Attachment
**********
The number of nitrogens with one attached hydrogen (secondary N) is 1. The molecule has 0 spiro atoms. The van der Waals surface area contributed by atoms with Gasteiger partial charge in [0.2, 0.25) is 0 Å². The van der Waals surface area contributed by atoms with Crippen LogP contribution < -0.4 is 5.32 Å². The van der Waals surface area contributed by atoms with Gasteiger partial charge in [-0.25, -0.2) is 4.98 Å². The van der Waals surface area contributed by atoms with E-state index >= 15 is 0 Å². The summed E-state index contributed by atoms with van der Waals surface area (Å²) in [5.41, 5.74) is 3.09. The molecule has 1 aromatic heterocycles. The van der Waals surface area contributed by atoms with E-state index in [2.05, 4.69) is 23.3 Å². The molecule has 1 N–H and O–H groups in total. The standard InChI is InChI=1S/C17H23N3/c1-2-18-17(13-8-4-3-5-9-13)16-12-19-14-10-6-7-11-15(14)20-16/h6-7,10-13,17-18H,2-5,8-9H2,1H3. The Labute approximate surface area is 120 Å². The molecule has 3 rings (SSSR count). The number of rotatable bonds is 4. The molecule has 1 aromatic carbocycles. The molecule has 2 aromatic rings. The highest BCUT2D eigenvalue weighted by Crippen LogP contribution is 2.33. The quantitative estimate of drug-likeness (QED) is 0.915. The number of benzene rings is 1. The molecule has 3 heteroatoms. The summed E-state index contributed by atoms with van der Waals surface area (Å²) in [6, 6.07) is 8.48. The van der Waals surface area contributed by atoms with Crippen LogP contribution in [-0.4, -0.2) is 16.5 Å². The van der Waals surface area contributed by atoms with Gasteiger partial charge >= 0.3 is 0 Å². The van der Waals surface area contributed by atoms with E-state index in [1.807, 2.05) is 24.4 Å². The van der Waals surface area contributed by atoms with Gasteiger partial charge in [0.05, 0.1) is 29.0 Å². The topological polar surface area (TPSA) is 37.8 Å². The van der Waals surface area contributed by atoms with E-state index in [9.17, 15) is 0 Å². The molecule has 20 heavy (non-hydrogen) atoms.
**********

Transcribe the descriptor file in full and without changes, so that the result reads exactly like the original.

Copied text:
The number of nitrogens with one attached hydrogen (secondary N) is 1. The molecule has 0 spiro atoms. The van der Waals surface area contributed by atoms with Gasteiger partial charge in [0.2, 0.25) is 0 Å². The van der Waals surface area contributed by atoms with Crippen LogP contribution < -0.4 is 5.32 Å². The van der Waals surface area contributed by atoms with Gasteiger partial charge in [-0.25, -0.2) is 4.98 Å². The van der Waals surface area contributed by atoms with E-state index >= 15 is 0 Å². The summed E-state index contributed by atoms with van der Waals surface area (Å²) in [5.41, 5.74) is 3.09. The molecule has 1 aromatic heterocycles. The van der Waals surface area contributed by atoms with E-state index in [2.05, 4.69) is 23.3 Å². The molecule has 1 N–H and O–H groups in total. The standard InChI is InChI=1S/C17H23N3/c1-2-18-17(13-8-4-3-5-9-13)16-12-19-14-10-6-7-11-15(14)20-16/h6-7,10-13,17-18H,2-5,8-9H2,1H3. The Labute approximate surface area is 120 Å². The molecule has 3 rings (SSSR count). The number of rotatable bonds is 4. The molecule has 1 aromatic carbocycles. The molecule has 2 aromatic rings. The highest BCUT2D eigenvalue weighted by Crippen LogP contribution is 2.33. The quantitative estimate of drug-likeness (QED) is 0.915. The number of benzene rings is 1. The molecule has 3 heteroatoms. The summed E-state index contributed by atoms with van der Waals surface area (Å²) in [6, 6.07) is 8.48. The van der Waals surface area contributed by atoms with Crippen LogP contribution in [-0.4, -0.2) is 16.5 Å². The van der Waals surface area contributed by atoms with Gasteiger partial charge >= 0.3 is 0 Å². The van der Waals surface area contributed by atoms with E-state index in [1.807, 2.05) is 24.4 Å². The van der Waals surface area contributed by atoms with Gasteiger partial charge in [0.05, 0.1) is 29.0 Å². The topological polar surface area (TPSA) is 37.8 Å². The van der Waals surface area contributed by atoms with E-state index in [9.17, 15) is 0 Å². The molecule has 20 heavy (non-hydrogen) atoms.